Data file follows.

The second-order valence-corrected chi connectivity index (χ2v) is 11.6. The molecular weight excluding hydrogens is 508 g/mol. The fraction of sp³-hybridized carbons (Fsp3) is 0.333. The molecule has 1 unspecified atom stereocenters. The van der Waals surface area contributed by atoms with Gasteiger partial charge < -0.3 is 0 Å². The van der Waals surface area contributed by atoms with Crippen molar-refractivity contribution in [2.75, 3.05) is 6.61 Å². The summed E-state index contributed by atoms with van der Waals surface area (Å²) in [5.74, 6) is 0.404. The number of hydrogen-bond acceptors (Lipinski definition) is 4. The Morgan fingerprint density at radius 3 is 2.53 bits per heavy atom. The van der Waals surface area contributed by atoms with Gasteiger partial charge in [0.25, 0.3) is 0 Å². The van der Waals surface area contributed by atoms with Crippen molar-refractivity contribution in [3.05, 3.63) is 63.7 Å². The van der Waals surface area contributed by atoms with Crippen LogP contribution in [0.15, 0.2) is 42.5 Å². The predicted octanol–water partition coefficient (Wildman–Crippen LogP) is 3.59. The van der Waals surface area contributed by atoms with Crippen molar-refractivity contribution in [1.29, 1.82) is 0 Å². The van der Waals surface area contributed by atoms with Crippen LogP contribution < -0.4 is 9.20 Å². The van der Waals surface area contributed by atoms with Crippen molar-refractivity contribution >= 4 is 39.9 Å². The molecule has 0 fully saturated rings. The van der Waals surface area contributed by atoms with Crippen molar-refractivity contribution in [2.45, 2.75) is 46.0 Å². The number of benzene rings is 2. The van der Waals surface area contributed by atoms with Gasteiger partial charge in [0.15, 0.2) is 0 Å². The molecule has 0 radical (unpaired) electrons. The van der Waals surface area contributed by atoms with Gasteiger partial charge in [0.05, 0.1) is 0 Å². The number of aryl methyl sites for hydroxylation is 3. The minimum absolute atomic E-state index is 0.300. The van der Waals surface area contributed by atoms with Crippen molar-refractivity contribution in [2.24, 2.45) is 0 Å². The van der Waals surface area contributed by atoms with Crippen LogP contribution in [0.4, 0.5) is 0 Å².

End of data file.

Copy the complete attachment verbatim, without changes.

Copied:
The second-order valence-corrected chi connectivity index (χ2v) is 11.6. The molecular weight excluding hydrogens is 508 g/mol. The fraction of sp³-hybridized carbons (Fsp3) is 0.333. The molecule has 1 unspecified atom stereocenters. The van der Waals surface area contributed by atoms with Gasteiger partial charge < -0.3 is 0 Å². The van der Waals surface area contributed by atoms with Crippen molar-refractivity contribution in [2.75, 3.05) is 6.61 Å². The summed E-state index contributed by atoms with van der Waals surface area (Å²) in [5.74, 6) is 0.404. The number of hydrogen-bond acceptors (Lipinski definition) is 4. The Morgan fingerprint density at radius 3 is 2.53 bits per heavy atom. The van der Waals surface area contributed by atoms with Gasteiger partial charge in [0.25, 0.3) is 0 Å². The van der Waals surface area contributed by atoms with Crippen molar-refractivity contribution in [3.05, 3.63) is 63.7 Å². The van der Waals surface area contributed by atoms with Crippen LogP contribution in [0.15, 0.2) is 42.5 Å². The predicted octanol–water partition coefficient (Wildman–Crippen LogP) is 3.59. The van der Waals surface area contributed by atoms with Crippen molar-refractivity contribution in [1.29, 1.82) is 0 Å². The van der Waals surface area contributed by atoms with Crippen LogP contribution < -0.4 is 9.20 Å². The van der Waals surface area contributed by atoms with Crippen molar-refractivity contribution >= 4 is 39.9 Å². The molecule has 0 fully saturated rings. The van der Waals surface area contributed by atoms with Crippen molar-refractivity contribution in [2.45, 2.75) is 46.0 Å². The number of benzene rings is 2. The van der Waals surface area contributed by atoms with Gasteiger partial charge in [0.15, 0.2) is 0 Å². The molecule has 0 radical (unpaired) electrons. The van der Waals surface area contributed by atoms with Gasteiger partial charge in [0.05, 0.1) is 0 Å². The number of aryl methyl sites for hydroxylation is 3. The minimum absolute atomic E-state index is 0.300. The van der Waals surface area contributed by atoms with Crippen molar-refractivity contribution in [2.24, 2.45) is 0 Å². The van der Waals surface area contributed by atoms with Crippen LogP contribution in [0.4, 0.5) is 0 Å².